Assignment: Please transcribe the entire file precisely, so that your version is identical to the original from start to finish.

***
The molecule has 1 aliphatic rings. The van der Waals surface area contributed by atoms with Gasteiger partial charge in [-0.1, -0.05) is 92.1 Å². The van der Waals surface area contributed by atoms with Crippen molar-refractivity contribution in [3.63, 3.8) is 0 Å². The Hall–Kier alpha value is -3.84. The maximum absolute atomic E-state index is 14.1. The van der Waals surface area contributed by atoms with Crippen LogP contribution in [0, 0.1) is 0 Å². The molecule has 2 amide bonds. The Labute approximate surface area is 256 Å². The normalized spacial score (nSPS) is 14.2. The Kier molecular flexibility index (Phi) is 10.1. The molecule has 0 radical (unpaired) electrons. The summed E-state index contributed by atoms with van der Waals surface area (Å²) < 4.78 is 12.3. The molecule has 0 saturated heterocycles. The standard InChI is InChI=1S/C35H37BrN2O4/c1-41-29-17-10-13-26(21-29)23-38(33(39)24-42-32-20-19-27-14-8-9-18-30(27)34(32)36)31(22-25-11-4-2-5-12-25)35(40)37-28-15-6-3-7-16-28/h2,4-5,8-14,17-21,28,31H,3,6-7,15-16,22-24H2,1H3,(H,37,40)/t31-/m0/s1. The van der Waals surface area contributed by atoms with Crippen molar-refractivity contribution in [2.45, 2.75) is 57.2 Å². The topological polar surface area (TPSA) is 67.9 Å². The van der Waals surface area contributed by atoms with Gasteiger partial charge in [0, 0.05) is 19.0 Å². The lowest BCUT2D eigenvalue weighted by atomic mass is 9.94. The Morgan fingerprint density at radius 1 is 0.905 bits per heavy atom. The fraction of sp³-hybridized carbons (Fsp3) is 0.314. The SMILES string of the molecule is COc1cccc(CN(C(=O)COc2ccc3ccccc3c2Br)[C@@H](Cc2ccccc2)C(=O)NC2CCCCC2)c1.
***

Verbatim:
The molecule has 1 aliphatic rings. The van der Waals surface area contributed by atoms with Gasteiger partial charge in [-0.1, -0.05) is 92.1 Å². The van der Waals surface area contributed by atoms with Crippen molar-refractivity contribution in [3.63, 3.8) is 0 Å². The Hall–Kier alpha value is -3.84. The maximum absolute atomic E-state index is 14.1. The van der Waals surface area contributed by atoms with Crippen LogP contribution in [0, 0.1) is 0 Å². The molecule has 2 amide bonds. The Labute approximate surface area is 256 Å². The normalized spacial score (nSPS) is 14.2. The Kier molecular flexibility index (Phi) is 10.1. The molecule has 0 radical (unpaired) electrons. The summed E-state index contributed by atoms with van der Waals surface area (Å²) < 4.78 is 12.3. The molecule has 0 saturated heterocycles. The standard InChI is InChI=1S/C35H37BrN2O4/c1-41-29-17-10-13-26(21-29)23-38(33(39)24-42-32-20-19-27-14-8-9-18-30(27)34(32)36)31(22-25-11-4-2-5-12-25)35(40)37-28-15-6-3-7-16-28/h2,4-5,8-14,17-21,28,31H,3,6-7,15-16,22-24H2,1H3,(H,37,40)/t31-/m0/s1. The van der Waals surface area contributed by atoms with Crippen molar-refractivity contribution in [2.45, 2.75) is 57.2 Å². The topological polar surface area (TPSA) is 67.9 Å². The van der Waals surface area contributed by atoms with Gasteiger partial charge in [0, 0.05) is 19.0 Å². The lowest BCUT2D eigenvalue weighted by atomic mass is 9.94. The Morgan fingerprint density at radius 1 is 0.905 bits per heavy atom. The fraction of sp³-hybridized carbons (Fsp3) is 0.314. The SMILES string of the molecule is COc1cccc(CN(C(=O)COc2ccc3ccccc3c2Br)[C@@H](Cc2ccccc2)C(=O)NC2CCCCC2)c1.